Past is prologue. As details of what occurred in Benghazi unfold, see obvious parallels with what transpired after September 11, 2001. We didn’t know what hit us then either. No one blamed President Bush for being unprepared in not seeing that attack on our own soil coming. We would invade Iraq looking for weapons of mass destruction.
Yet conservatives do not hesitate criticizing President Obama for what happened in Libya. No one appears to recognize the obvious duplicity. Or if they do, are too polite or afraid to point it out. I have no qualms doing so. I cheered as Obama finally labeled the insinuation offensive, but felt it still too restrained. Even allowing that it took two weeks to discern the uprising was a planned, coordinated attack, that is significantly less time than it took to admit Suddam Hussein had nothing to do with the twin towers.
At such laughable hypocrisy it is only appropriate that the best defenders of the democratic party emerged from Comedy Central.
“…these words are my diary screaming out loud
And I know that you’ll use them, however you want to” – Anna Nalick
I’m among the last to crawl on the bandwagon, yet Twitter added an odd layer of completion to a need for social media expression.
Heretofore Facebook and blogging sufficed. Blogs for rants too long to clutter anyone’s timeline and still a potentially wider (typically narrower) audience. The therapeutic value of journaling is in “putting it down”. As often as not ramblings are never published. An advantage WordPress has over Blogger and similar are its privacy settings.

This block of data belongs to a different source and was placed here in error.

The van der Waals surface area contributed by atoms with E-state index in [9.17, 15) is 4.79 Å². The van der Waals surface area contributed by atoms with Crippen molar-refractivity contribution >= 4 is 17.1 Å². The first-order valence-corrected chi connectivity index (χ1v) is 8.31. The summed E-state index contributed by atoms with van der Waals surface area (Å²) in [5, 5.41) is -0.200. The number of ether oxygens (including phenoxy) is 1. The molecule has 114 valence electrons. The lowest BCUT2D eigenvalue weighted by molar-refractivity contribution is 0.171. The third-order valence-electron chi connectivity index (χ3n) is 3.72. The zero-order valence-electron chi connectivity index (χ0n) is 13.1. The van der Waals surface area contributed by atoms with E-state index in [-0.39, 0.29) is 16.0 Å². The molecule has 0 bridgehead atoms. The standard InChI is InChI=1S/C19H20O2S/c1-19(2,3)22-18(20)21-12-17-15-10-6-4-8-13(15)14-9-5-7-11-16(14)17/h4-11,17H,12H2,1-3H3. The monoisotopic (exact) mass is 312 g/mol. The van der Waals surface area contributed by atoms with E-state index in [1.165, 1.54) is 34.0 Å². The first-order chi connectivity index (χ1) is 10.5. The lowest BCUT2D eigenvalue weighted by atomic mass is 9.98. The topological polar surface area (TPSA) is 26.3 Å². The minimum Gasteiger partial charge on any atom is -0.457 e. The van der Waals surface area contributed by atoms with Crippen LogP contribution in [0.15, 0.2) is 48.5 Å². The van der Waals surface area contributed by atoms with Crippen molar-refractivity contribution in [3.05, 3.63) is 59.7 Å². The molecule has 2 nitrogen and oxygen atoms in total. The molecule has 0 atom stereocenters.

Facebook altered for the worse after their initial public offering. I could accept increased ads, what bothered me were subtle privacy adjustments. It is understood any activity on a social media site is considered public. I deliberately chose a unique, searchable alias with that mind. Facebook “friends” include a healthy mix of acquaintances and family. Posts may still be tailored to whichever audience is deemed appropriate, however previously “Likes” and “Comments” were limited to shared timelines.
I once derived giddy pleasure surfing others timelines and adding my two cents. Only now don’t want to force my personal or political opinions into the streams of everyone in my friends list. Similarly do not care to know everything my friends are encountering in their meanderings. So Facebook has become a static, stagnant forum to maintain a presence and occasionally remark on something unoffensive and irrelevant.
Enter Twitter, where the intent is to flood 140 bytes of random neural firings for any audience who cares to read. The name even implies irrelevance in it does not take itself too seriously. Still I manage to take it too seriously. Ideally a “tweet” would have a 24 hour half life and disappear entirely after a week or so. Instead search engines index and the Library of Congress has chosen to archive them permanently. Years from now may not want anyone to know I was digging a show called “Arrow” on the CW network for a moment in time. Having a few followers even has drawbacks. With any recognition also comes an obligation (for me) to attempt tweeting substantively more than frivolously.
So my search for the ideal social media platform continues. Google+ circles comes close to combining the best of both Facebook and Twitter, only for some reason has not caught on. I didn’t appreciate the way Google initially promoted circles by attempting to send invitations to anyone in my contact lists. Really, Google+, I’m the late joiner, not the trend setter.
Update 11/30 – Matt Haughey wrote this (related): Why I love Twitter and Hate Facebook.